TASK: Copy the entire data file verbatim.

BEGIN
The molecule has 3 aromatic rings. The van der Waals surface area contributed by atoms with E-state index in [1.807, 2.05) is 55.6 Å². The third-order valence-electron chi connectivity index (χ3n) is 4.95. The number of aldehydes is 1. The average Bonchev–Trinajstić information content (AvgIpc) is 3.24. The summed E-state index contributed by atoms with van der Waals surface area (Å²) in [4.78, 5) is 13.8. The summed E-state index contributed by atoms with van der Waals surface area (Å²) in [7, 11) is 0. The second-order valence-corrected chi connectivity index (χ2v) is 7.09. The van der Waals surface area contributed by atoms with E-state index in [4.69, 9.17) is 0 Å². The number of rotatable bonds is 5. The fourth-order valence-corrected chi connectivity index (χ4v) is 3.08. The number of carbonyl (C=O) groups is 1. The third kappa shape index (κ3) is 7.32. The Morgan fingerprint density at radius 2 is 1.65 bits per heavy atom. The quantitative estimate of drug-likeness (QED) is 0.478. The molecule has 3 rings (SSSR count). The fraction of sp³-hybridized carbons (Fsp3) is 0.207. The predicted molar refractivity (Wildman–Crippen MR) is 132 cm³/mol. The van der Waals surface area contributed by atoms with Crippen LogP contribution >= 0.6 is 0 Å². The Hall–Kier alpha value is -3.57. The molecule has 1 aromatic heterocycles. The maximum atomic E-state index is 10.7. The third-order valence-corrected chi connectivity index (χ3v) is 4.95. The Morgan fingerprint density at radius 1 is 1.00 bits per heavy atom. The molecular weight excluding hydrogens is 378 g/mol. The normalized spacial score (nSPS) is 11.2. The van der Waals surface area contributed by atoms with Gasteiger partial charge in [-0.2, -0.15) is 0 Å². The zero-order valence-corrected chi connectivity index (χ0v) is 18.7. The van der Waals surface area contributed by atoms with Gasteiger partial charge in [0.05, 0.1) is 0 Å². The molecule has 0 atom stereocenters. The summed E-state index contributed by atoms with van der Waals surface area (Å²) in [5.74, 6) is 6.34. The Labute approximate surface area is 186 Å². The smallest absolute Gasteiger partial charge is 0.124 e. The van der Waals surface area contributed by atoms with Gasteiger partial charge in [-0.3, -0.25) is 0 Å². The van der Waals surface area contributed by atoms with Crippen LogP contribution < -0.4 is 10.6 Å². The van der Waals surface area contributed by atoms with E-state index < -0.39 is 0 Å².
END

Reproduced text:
The molecule has 3 aromatic rings. The van der Waals surface area contributed by atoms with E-state index in [1.807, 2.05) is 55.6 Å². The third-order valence-electron chi connectivity index (χ3n) is 4.95. The number of aldehydes is 1. The average Bonchev–Trinajstić information content (AvgIpc) is 3.24. The summed E-state index contributed by atoms with van der Waals surface area (Å²) in [4.78, 5) is 13.8. The summed E-state index contributed by atoms with van der Waals surface area (Å²) in [7, 11) is 0. The second-order valence-corrected chi connectivity index (χ2v) is 7.09. The van der Waals surface area contributed by atoms with E-state index in [4.69, 9.17) is 0 Å². The number of rotatable bonds is 5. The fourth-order valence-corrected chi connectivity index (χ4v) is 3.08. The number of carbonyl (C=O) groups is 1. The third kappa shape index (κ3) is 7.32. The Morgan fingerprint density at radius 2 is 1.65 bits per heavy atom. The quantitative estimate of drug-likeness (QED) is 0.478. The molecule has 3 rings (SSSR count). The fraction of sp³-hybridized carbons (Fsp3) is 0.207. The predicted molar refractivity (Wildman–Crippen MR) is 132 cm³/mol. The van der Waals surface area contributed by atoms with Crippen LogP contribution >= 0.6 is 0 Å². The Hall–Kier alpha value is -3.57. The molecule has 1 aromatic heterocycles. The maximum atomic E-state index is 10.7. The third-order valence-corrected chi connectivity index (χ3v) is 4.95. The Morgan fingerprint density at radius 1 is 1.00 bits per heavy atom. The molecular weight excluding hydrogens is 378 g/mol. The normalized spacial score (nSPS) is 11.2. The van der Waals surface area contributed by atoms with Gasteiger partial charge in [-0.2, -0.15) is 0 Å². The zero-order valence-corrected chi connectivity index (χ0v) is 18.7. The van der Waals surface area contributed by atoms with Gasteiger partial charge in [0.05, 0.1) is 0 Å². The molecule has 0 atom stereocenters. The summed E-state index contributed by atoms with van der Waals surface area (Å²) in [5.74, 6) is 6.34. The Labute approximate surface area is 186 Å². The smallest absolute Gasteiger partial charge is 0.124 e. The van der Waals surface area contributed by atoms with Gasteiger partial charge in [-0.3, -0.25) is 0 Å². The van der Waals surface area contributed by atoms with Crippen LogP contribution < -0.4 is 10.6 Å². The van der Waals surface area contributed by atoms with E-state index < -0.39 is 0 Å².